Python, C++, Undergraduate Student
Search and Rescue (SAR) is a time-critical event: after a finite period of time the chances of recovering individuals who have become lost, or trapped in the wake of a disaster, trend towards zero. As a result, management of search and rescue resources is paramount. Travel time, planning and executing search grids, are pivotal tasks which demand expediency as well as accuracy One must also account for the replacement of exhausted human, animal and technological assets over time. We must therefore consider the critical points of failure in search and rescue operations: misallocation of resources based on false positives (misidentification of proof/presence of life), and the ability of experts to process information and allocated critical assets (doctors, search teams, animals) to where they are needed both quickly and accurately.
Intelligence data, and the speed with which it can be rendered into an actionable analysis upon which a search strategy can be build or adapted, is the key ingredient to this process. As commercial UAVs have become affordable and increased in endurance/flight times, smaller SAR operations have benefitted from a flow of aerial reconnaissance that they could not have benefitted from a decade ago. Still, we see issues in how the data provided by said drones may be interpreted, and how this intelligence informs the allocation of key assets. Alongside these UAV systems stand canine assets, SAR-trained tracking dogs capable of identifying where victims of disasters may be trapped. These animals excel at relatively short-range location of victims, but are costly to train and are thus a limited resource. This returns us to the first problem: where do we allocate canine assets in large scale low land search operations to maximise the speed with which individuals may be found and given appropriate treatment? In the wake of natural disasters, landscapes may change significantly, requiring systems that can rapidly map an area before assessing where the likely hotspots of post-disaster human presence may be.
This project will explore the use of canine biometric data (ECG data associated with excitation during training activities) and hypothetical haptic feedback systems (vibrations from pads in a dog harness), to model the UAV portion of a hybrid animal-UAV search and rescue system. The aim of this project is to produce a proof-of-concept system, identifying how UAVs may direct simulated canine assets to areas with a high probability of post-disaster human presence, using biometric data from canine assets to automatically report on the likelihood of survivors/remains without a human-in-loop component. This will increase the speed with which machine and animal assets (and handlers) can be moved within a changing SAR environment, without burdening strategic control, who must also oversee relief efforts involving medical supplies and expert human assets such as doctors.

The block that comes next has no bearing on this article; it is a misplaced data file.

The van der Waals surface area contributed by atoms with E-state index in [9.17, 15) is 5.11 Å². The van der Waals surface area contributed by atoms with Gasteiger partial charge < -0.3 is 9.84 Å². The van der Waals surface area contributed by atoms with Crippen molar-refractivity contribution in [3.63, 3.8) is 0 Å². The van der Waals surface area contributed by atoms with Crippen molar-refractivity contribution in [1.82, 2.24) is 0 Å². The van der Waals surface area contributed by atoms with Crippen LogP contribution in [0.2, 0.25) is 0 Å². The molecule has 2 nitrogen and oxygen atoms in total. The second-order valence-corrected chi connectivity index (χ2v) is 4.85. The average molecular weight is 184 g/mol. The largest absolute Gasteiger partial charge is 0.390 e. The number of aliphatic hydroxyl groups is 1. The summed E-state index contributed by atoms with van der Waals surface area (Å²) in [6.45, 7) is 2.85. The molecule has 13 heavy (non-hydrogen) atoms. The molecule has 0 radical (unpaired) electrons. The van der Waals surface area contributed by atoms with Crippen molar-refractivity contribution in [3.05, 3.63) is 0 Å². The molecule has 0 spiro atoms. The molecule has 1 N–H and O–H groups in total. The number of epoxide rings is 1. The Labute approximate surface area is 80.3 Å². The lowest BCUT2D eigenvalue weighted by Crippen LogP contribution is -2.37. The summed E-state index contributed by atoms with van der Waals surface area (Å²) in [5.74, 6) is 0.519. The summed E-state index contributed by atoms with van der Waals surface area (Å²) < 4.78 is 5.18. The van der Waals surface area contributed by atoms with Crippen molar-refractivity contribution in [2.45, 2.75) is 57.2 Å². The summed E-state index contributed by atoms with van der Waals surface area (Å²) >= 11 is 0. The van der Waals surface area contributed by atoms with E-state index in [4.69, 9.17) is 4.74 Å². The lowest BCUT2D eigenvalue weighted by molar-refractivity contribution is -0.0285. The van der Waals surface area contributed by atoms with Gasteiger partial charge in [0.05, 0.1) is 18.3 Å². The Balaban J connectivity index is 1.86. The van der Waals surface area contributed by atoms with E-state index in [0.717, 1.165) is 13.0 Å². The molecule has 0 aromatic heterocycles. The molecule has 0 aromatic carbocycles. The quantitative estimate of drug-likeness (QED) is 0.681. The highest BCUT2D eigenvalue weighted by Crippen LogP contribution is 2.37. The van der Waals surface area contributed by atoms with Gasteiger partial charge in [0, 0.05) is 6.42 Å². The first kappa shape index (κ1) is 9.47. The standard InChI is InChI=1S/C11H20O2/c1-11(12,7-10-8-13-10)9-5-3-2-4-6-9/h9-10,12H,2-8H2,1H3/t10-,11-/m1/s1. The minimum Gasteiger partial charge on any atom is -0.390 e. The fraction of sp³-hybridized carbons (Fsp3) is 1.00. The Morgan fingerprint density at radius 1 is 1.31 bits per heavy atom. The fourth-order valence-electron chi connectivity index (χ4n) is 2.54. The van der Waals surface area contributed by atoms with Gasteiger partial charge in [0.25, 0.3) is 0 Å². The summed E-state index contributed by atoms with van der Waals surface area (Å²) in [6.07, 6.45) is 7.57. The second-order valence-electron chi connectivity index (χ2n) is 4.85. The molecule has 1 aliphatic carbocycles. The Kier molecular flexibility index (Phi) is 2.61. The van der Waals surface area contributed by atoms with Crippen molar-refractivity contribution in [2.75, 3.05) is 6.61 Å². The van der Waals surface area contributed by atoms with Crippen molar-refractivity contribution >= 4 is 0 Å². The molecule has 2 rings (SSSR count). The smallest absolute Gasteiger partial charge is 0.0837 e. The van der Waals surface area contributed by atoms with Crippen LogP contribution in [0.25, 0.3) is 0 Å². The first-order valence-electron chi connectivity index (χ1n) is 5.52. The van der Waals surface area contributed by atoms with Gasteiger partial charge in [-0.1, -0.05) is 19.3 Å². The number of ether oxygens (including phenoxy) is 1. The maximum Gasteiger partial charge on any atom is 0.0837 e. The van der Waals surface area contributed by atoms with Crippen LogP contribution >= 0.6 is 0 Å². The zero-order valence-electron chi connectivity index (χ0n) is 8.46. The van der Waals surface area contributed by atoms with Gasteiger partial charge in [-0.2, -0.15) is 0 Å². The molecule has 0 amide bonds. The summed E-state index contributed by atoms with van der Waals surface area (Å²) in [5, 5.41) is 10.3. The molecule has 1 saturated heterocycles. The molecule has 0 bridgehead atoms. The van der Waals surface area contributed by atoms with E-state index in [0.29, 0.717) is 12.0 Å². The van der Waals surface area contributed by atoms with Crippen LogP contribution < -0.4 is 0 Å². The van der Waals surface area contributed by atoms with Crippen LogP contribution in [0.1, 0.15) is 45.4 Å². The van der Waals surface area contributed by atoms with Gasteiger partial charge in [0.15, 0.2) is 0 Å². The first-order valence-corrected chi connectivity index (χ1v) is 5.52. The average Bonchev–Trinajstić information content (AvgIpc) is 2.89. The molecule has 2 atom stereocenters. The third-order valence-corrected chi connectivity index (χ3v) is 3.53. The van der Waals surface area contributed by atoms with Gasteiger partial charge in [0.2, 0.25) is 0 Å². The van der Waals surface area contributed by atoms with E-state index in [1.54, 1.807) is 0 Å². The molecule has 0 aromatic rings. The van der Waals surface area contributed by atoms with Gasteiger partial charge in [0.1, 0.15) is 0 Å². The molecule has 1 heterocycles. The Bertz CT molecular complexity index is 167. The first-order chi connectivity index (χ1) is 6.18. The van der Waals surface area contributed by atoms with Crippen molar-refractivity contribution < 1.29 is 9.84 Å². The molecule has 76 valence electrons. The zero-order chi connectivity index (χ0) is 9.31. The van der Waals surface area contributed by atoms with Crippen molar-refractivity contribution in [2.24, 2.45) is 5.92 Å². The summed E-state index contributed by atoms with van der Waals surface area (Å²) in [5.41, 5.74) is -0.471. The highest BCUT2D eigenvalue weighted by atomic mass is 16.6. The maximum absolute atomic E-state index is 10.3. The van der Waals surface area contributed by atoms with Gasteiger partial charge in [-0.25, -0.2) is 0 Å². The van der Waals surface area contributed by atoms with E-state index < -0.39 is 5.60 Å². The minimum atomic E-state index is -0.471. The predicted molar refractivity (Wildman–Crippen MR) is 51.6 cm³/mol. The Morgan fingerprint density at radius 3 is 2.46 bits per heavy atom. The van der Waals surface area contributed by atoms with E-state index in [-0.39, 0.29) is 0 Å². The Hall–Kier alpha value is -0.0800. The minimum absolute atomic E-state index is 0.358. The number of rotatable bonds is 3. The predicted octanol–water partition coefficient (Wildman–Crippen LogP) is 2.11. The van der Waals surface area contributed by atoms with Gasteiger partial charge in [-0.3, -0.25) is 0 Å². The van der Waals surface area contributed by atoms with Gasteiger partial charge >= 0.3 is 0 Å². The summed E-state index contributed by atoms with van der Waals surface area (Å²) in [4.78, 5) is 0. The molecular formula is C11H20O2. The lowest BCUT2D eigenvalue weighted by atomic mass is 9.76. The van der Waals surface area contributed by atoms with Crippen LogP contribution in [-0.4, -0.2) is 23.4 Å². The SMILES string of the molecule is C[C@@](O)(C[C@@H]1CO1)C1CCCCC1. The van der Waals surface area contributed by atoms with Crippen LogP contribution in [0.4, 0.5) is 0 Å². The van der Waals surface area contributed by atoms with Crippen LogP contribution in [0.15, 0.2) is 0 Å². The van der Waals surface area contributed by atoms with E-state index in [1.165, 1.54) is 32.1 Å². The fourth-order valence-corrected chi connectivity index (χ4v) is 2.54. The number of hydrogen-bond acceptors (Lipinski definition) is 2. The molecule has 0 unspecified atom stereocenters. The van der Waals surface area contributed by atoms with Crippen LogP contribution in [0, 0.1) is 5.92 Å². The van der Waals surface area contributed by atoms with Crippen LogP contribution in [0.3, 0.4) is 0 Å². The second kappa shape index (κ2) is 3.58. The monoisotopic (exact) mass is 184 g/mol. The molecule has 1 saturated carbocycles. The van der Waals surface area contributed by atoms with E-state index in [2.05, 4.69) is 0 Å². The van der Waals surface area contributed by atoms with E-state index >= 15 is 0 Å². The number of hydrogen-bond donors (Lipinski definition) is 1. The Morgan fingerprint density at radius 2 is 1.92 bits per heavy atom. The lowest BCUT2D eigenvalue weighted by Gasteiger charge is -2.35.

The ideal candidate will have well-developed Python and C++ skills, and a familiarity with simulation software such as Matlab and Simulink. AirSim will be used for UAV simulation, which possesses a Python, Java, C# and C++ API. An attention to detail and rigorous reporting skills are a must: this project requires a thorough logbook, design document and analysis of the resulting proof of concept.
- Airsim model for Supervised Human-Animal Interactions for Low land Natural Disaster-based SAR
- Data and logs associated with all experiments run in the simulation environment
- Github/equivalent repository of project code, including all Airsim constructs, functions and API calls
- An evaluation of the feasibility of the proposed system
- A complete log book of development and analysis activities
- OPTIONAL: hardware-in-loop demonstration of the project concepts in a small, controlled environment
ISG-SCC Track Record
ISG-SCC has successfully run the UROP for the last two years. The success of the previous two years has produced a patent application (under review by patent office) and commercial demo (MVP) under development, and five research papers. Corresponding undergraduate students are named as first authors on the papers and co-inventor on the patent application. Research papers by undergraduate students have won one ‘best student paper award’, featured in a news article on Medium and being pivotal for a World Economic Forum’s project for anti-corruption project. The ethos of ISG-SCC is that undergraduate students have the talent and imagination to sort out unique and innovative solutions. They just need guidance from established researchers, and this is what ISG-SCC will provide during the UROP.